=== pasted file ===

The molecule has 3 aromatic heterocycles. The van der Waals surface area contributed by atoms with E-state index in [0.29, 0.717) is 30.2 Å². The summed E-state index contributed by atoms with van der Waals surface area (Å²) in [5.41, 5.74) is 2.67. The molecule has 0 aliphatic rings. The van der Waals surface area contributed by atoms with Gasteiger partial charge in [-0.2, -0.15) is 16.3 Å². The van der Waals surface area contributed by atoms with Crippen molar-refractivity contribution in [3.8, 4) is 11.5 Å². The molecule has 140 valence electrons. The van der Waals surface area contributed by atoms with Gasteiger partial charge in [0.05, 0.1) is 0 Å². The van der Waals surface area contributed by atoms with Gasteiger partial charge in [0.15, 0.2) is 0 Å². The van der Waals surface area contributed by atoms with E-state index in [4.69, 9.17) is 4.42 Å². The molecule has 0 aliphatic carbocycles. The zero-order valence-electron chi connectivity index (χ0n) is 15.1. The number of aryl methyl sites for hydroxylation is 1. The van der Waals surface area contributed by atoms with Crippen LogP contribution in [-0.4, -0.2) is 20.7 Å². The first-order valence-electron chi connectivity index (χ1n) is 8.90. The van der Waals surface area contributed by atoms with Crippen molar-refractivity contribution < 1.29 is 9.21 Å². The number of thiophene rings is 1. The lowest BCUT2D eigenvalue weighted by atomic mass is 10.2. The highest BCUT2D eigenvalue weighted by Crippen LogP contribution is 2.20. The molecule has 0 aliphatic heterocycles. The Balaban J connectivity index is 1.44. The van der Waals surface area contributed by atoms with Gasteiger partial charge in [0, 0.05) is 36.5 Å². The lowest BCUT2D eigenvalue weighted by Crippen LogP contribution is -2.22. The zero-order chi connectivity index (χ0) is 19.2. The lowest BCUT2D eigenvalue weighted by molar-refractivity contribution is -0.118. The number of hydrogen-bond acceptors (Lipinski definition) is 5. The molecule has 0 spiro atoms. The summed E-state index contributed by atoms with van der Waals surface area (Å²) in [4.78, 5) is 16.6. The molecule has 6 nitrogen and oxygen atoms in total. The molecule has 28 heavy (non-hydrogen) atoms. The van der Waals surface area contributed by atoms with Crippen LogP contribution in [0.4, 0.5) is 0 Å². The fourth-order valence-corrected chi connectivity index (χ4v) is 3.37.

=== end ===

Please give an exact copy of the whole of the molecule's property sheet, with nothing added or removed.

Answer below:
The molecule has 3 aromatic heterocycles. The van der Waals surface area contributed by atoms with E-state index in [0.29, 0.717) is 30.2 Å². The summed E-state index contributed by atoms with van der Waals surface area (Å²) in [5.41, 5.74) is 2.67. The molecule has 0 aliphatic rings. The van der Waals surface area contributed by atoms with Gasteiger partial charge in [-0.2, -0.15) is 16.3 Å². The van der Waals surface area contributed by atoms with Crippen molar-refractivity contribution in [3.8, 4) is 11.5 Å². The molecule has 140 valence electrons. The van der Waals surface area contributed by atoms with Gasteiger partial charge in [0.05, 0.1) is 0 Å². The van der Waals surface area contributed by atoms with Gasteiger partial charge in [0.15, 0.2) is 0 Å². The van der Waals surface area contributed by atoms with E-state index in [4.69, 9.17) is 4.42 Å². The molecule has 0 aliphatic carbocycles. The zero-order valence-electron chi connectivity index (χ0n) is 15.1. The number of aryl methyl sites for hydroxylation is 1. The van der Waals surface area contributed by atoms with Crippen LogP contribution in [-0.4, -0.2) is 20.7 Å². The first-order valence-electron chi connectivity index (χ1n) is 8.90. The van der Waals surface area contributed by atoms with Crippen molar-refractivity contribution < 1.29 is 9.21 Å². The number of thiophene rings is 1. The lowest BCUT2D eigenvalue weighted by atomic mass is 10.2. The highest BCUT2D eigenvalue weighted by Crippen LogP contribution is 2.20. The molecule has 0 aliphatic heterocycles. The Balaban J connectivity index is 1.44. The van der Waals surface area contributed by atoms with Gasteiger partial charge in [0, 0.05) is 36.5 Å². The lowest BCUT2D eigenvalue weighted by Crippen LogP contribution is -2.22. The zero-order chi connectivity index (χ0) is 19.2. The lowest BCUT2D eigenvalue weighted by molar-refractivity contribution is -0.118. The number of hydrogen-bond acceptors (Lipinski definition) is 5. The molecule has 0 spiro atoms. The summed E-state index contributed by atoms with van der Waals surface area (Å²) in [4.78, 5) is 16.6. The molecule has 6 nitrogen and oxygen atoms in total. The molecule has 28 heavy (non-hydrogen) atoms. The van der Waals surface area contributed by atoms with Crippen LogP contribution in [0.4, 0.5) is 0 Å². The fourth-order valence-corrected chi connectivity index (χ4v) is 3.37.